I am quite anarchistic
Email interview between Erich Weiss and Simon Delobel on the occasion of the LOCUS SOLUS project by Erich Weiss and Ernst Gladbach in KIOSK on 05.03.2021.
SD: Can you tell us more about the origin of the LOCUS SOLUS project?
EW: The LOCUS SOLUS project is in fact based on an earlier idea for a museum performance. Under the title THE PREMATURE CONFINEMENT I wrote out a concept for a performance a few years ago, long before the current pandemic. It would be a happening that lasted several days, during which a volunteer would be locked up in a museum space. The person's movements would be projected live for twenty-four hours on a video screen at the entrance of the closed door of the site. They would spend the night in the museum and try to survive. I presented this project to various institutions, but it was never realized. When I spoke to you about this, we came up with the idea of a reworked version for the space of KIOSK. The historical past of the exhibition space as a hospital seemed particularly inspiring to me, and brought to mind the reference to Raymond Roussel. The location also reminded me of the definition that Isidore Ducasse, aka Lautréamont, came up with for the concept of beauty: Beau comme la rencontre fortuite sur une table de dissection d'une machine à coudre et un parapluie.
SD: Can you describe the project yourself – your intentions and expectations?
EW: The performance, like most that I realize, is performed by other people. It is important for me that I remain a kind of outsider to the happening that I have conceived and organized. This interest is reflected in the strategies that Allan Kaprow used for his interactive installations. I also find the factor of coincidence an important element, and I consciously play with it. Everything seems controlled, "but … accidents happen—just in a perfect world." I hope that this tension will exist among spectators and the participating performers. The project is a blind date with KASK students, whom I personally hardly know. It is an improvisation and much depends on the moment and the inspiration of the performers. For me it was important to create something 100% live in these difficult times. Giving a chance to and providing a stage for dancers, theater people, and performers who have to survive with the frustration of isolation and no audience. The shape I chose is minimal. I also see the entire performance as a statement, an investigation into what remains possible in post-coronavirus times ...
SD: What impact has the current health crisis had on your practice?
EW: I am quite anarchistic. So I didn't like the new rules and prohibitions at all. I find it questionable that the government can just rob us of our freedoms. That is why I tried to resist the imposed rules from the beginning. Not a real revolution, of course, but I have tried to bend the rules wherever possible. I discovered quite early on that breaking curfews was tolerated. I also tried to finish all my projects as an artist and curator on the planned dates. Only an exhibition planned for St Lukas Galerie Brussels was transformed into an online event. But the title of the project seemed like an ironic inside joke on the situation: THE SAME AS IT (N) EVER WAS. So it became a project that eventually did (not) happen ... As soon as the Spanish borders opened in July, I took the opportunity to travel to an area of Europe where the COVID-19 restrictions did not apply. I spent ten days in Tallinn, Estonia. Without masks, with bars and restaurants open, and open-air concerts on the beach of the Baltic Sea.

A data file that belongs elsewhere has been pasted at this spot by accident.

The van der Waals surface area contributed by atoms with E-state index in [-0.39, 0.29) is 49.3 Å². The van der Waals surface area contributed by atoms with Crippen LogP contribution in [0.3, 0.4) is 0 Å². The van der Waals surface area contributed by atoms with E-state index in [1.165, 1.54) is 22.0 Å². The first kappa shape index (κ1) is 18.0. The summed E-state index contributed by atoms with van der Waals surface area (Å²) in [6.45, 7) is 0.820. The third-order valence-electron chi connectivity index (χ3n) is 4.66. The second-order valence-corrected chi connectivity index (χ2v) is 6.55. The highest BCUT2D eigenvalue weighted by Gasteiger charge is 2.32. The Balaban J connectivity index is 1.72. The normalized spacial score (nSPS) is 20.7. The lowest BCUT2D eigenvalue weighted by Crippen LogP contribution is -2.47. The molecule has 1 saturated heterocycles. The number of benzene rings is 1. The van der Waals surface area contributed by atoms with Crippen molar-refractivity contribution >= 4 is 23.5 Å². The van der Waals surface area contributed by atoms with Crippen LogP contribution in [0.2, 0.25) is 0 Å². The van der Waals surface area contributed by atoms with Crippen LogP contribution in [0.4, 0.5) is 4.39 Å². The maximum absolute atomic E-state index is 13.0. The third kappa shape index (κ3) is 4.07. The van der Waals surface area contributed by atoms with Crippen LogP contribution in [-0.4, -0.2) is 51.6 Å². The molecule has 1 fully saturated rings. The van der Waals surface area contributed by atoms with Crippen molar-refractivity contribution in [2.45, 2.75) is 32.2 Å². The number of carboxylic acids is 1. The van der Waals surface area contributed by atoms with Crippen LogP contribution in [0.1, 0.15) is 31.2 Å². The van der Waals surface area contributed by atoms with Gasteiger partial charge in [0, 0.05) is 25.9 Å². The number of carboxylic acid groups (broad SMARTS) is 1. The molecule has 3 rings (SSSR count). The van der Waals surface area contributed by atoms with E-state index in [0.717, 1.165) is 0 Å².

SD: Do you like to dance yourself?
EW: Of course. I go to gigs and concerts a lot. Part of the time I live next to Barcelona, also in Berlin. I am a real night person. I feel at home in nightclubs and discos. Barcelona is also known for its techno scene, with festivals such as Sónar. But I still follow contemporary dance very closely. Whenever possible I try to see all the new dance performances. And many professional dancers are friends of mine.
SD: For LOCUS SOLUS you work with musician Ernst Gladbach. I cannot find any information about him on the internet. Can you tell me more about him?
EW: For years I have been working with the same musician on the soundtracks of my films and performances. It's someone I share a music history with, and we have the same musical references and preferences. He is a special person, who usually feels my projects immediately, does not require much explanation, and knows how to create the right atmosphere for every project. As the owner of his own recording studio, he is used to working on commissions or in collaboration with other musicians. He is in demand nationally and internationally for post-production of recordings and film soundtracks. He chooses a new pseudonym for each project to match the project’s atmosphere. This list of composers has already become long. This is my first collaboration with Ernst, Klaus's younger brother.
SD: You were born in 1966, the year of the Rolling Stones’ song Paint It Black. What musical memories do you have from your childhood?